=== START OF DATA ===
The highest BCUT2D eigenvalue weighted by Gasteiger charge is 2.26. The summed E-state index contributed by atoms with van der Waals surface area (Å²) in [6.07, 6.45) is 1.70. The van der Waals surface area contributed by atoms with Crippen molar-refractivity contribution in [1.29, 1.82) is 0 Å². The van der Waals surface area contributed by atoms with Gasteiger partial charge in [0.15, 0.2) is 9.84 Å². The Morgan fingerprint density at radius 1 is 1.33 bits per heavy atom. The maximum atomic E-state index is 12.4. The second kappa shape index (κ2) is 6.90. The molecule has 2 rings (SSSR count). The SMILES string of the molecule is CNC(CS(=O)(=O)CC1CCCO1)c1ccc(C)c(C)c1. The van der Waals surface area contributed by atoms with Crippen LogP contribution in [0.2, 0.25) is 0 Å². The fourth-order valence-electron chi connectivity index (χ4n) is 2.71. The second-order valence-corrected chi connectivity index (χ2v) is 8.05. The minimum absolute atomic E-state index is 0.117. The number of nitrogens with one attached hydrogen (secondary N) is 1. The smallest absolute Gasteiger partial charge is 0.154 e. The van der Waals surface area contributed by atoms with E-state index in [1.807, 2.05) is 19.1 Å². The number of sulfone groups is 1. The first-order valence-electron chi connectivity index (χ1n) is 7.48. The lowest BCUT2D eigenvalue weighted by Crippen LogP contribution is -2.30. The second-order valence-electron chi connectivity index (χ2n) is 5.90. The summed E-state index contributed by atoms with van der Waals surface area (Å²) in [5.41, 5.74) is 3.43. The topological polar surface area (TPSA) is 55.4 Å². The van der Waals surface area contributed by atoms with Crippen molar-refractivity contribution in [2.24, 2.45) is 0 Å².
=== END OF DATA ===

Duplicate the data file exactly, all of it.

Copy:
The highest BCUT2D eigenvalue weighted by Gasteiger charge is 2.26. The summed E-state index contributed by atoms with van der Waals surface area (Å²) in [6.07, 6.45) is 1.70. The van der Waals surface area contributed by atoms with Crippen molar-refractivity contribution in [1.29, 1.82) is 0 Å². The van der Waals surface area contributed by atoms with Gasteiger partial charge in [0.15, 0.2) is 9.84 Å². The Morgan fingerprint density at radius 1 is 1.33 bits per heavy atom. The maximum atomic E-state index is 12.4. The second kappa shape index (κ2) is 6.90. The molecule has 2 rings (SSSR count). The SMILES string of the molecule is CNC(CS(=O)(=O)CC1CCCO1)c1ccc(C)c(C)c1. The van der Waals surface area contributed by atoms with Crippen LogP contribution in [0.2, 0.25) is 0 Å². The fourth-order valence-electron chi connectivity index (χ4n) is 2.71. The second-order valence-corrected chi connectivity index (χ2v) is 8.05. The minimum absolute atomic E-state index is 0.117. The number of nitrogens with one attached hydrogen (secondary N) is 1. The smallest absolute Gasteiger partial charge is 0.154 e. The van der Waals surface area contributed by atoms with E-state index in [1.807, 2.05) is 19.1 Å². The number of sulfone groups is 1. The first-order valence-electron chi connectivity index (χ1n) is 7.48. The lowest BCUT2D eigenvalue weighted by Crippen LogP contribution is -2.30. The second-order valence-electron chi connectivity index (χ2n) is 5.90. The summed E-state index contributed by atoms with van der Waals surface area (Å²) in [5.41, 5.74) is 3.43. The topological polar surface area (TPSA) is 55.4 Å². The van der Waals surface area contributed by atoms with Crippen molar-refractivity contribution in [2.24, 2.45) is 0 Å².